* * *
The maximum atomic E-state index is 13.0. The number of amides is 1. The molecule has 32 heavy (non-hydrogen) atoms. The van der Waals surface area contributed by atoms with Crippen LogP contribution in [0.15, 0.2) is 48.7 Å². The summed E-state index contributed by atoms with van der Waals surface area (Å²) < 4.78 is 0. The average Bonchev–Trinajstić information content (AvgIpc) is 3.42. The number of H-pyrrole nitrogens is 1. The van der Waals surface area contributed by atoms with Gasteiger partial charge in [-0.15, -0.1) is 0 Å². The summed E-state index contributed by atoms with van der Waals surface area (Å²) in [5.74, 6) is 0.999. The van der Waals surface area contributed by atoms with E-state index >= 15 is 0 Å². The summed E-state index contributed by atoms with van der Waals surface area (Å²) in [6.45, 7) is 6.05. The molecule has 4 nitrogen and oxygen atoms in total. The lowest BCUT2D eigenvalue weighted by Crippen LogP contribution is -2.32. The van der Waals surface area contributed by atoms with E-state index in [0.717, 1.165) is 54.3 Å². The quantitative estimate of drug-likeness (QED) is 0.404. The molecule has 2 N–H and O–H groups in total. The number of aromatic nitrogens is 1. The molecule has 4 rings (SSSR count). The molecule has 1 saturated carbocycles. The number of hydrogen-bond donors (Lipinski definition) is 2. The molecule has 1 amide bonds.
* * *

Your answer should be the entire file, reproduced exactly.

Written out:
The maximum atomic E-state index is 13.0. The number of amides is 1. The molecule has 32 heavy (non-hydrogen) atoms. The van der Waals surface area contributed by atoms with Crippen LogP contribution in [0.15, 0.2) is 48.7 Å². The summed E-state index contributed by atoms with van der Waals surface area (Å²) < 4.78 is 0. The average Bonchev–Trinajstić information content (AvgIpc) is 3.42. The number of H-pyrrole nitrogens is 1. The van der Waals surface area contributed by atoms with Gasteiger partial charge in [-0.15, -0.1) is 0 Å². The summed E-state index contributed by atoms with van der Waals surface area (Å²) in [5.74, 6) is 0.999. The van der Waals surface area contributed by atoms with E-state index >= 15 is 0 Å². The summed E-state index contributed by atoms with van der Waals surface area (Å²) in [6.45, 7) is 6.05. The molecule has 4 nitrogen and oxygen atoms in total. The lowest BCUT2D eigenvalue weighted by Crippen LogP contribution is -2.32. The van der Waals surface area contributed by atoms with E-state index in [0.717, 1.165) is 54.3 Å². The quantitative estimate of drug-likeness (QED) is 0.404. The molecule has 2 N–H and O–H groups in total. The number of aromatic nitrogens is 1. The molecule has 4 rings (SSSR count). The molecule has 1 saturated carbocycles. The number of hydrogen-bond donors (Lipinski definition) is 2. The molecule has 1 amide bonds.